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University of Missouri

Passion for Life

MU alumna and cancer survivor takes Relay For Life experience full circle.

In 2004, Melanie Dickens Oberkrom walked in her first Relay for Life, a fundraiser for the American Cancer Society. She never thought she would one day participate as a cancer survivor, especially not as a 21‐year‐old.

Melanie Dickens Oberkrom, far right, and her family walked the track at Stankowski Field in Oberkrom’s first Relay for Life as a survivor in April 2006.

Melanie Dickens Oberkrom, far right, and her family walked the track at Stankowski Field in Oberkrom’s first Relay for Life as a survivor in April 2006.

Oberkrom was a junior human development and family studies major in January 2006 when she was diagnosed with leiomyosarcoma, a rare form of cancer that generally doesn’t respond to chemotherapy or radiation. She returned to her hometown of St. Louis to have a tumor, one‐third of her stomach and part of her esophagus removed. She received six weeks of radiation and 15 weeks of chemo, traveling back to Columbia every two weeks to attend class, work as a preschool teacher at Jump Start and try to be a normal college student again.

But it wasn’t easy. There were times Oberkrom didn’t think she had it in her to beat cancer.

Before I came to Mizzou, I didn’t know who I was,” she says. “I wouldn’t have considered myself a strong person. I was just going through the motions of life, having a good time.”

To help give her strength, Oberkrom’s family and friends created a Relay for Life team, and in April 2006, Melzie’s Warriors raised funds and walked the track at Stankowski Field in her honor.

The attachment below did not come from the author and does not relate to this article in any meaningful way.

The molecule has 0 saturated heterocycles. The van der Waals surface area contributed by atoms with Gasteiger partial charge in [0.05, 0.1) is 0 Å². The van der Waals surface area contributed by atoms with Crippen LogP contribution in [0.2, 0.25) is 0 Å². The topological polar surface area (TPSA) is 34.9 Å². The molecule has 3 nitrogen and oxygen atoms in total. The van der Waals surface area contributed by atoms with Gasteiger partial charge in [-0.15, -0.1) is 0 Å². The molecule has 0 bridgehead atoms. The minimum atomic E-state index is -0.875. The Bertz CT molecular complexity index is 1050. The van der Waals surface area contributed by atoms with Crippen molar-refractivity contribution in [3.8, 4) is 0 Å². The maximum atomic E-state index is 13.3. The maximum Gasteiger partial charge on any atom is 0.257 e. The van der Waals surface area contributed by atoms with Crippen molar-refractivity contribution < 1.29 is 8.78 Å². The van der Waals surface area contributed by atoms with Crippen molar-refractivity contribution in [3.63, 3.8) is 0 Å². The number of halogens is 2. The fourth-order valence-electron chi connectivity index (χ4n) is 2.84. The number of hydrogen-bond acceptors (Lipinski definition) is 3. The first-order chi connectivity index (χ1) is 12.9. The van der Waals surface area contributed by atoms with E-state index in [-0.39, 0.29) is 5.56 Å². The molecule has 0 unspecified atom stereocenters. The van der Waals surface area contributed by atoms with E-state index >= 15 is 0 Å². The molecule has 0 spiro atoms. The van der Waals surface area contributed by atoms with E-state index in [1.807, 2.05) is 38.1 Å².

Oberkrom walked in the Survivor Lap April 2013 at the Relay for Life of Pensacola Beach (Fla.). She is a Relay for Life Specialist in Jacksonville, Fla.

Oberkrom walked in the Survivor Lap April 2013 at the Relay for Life of Pensacola Beach (Fla.). She is a Relay for Life Specialist in Jacksonville, Fla.

It was an emotional night. Hearing her name — In honor of Melanie — she remembers wondering if her treatment would work or if the next year it would be In memory of Melanie.

Almost one year after diagnosis, Oberkrom received a clean scan, and it gave her a new outlook on life. She’s been in remission since.

It was like, ‘What are you doing? You’ve been alive for 21 years, and what do you have to show for it?’ ” she remembers thinking. “I gained a strength I never knew I had. And it made me realize my true passion.”

Today, Oberkrom, BS HES ’08, is a Relay for Life Specialist for two counties in the Jacksonville, Fla., area. She recruits volunteers, organizes fundraisers and shares her survivor story.

This is where I’m meant to be,” Oberkrom says. “Knowing that I’m giving back to an organization that has helped me, my heart has never been so full.”

As Oberkrom prepares for two Relay for Life events in Florida, Mizzou students are raising their final dollars. Relay for Life of Mizzou kicks off at 6 p.m. Friday, April 25 on Carnahan Quad.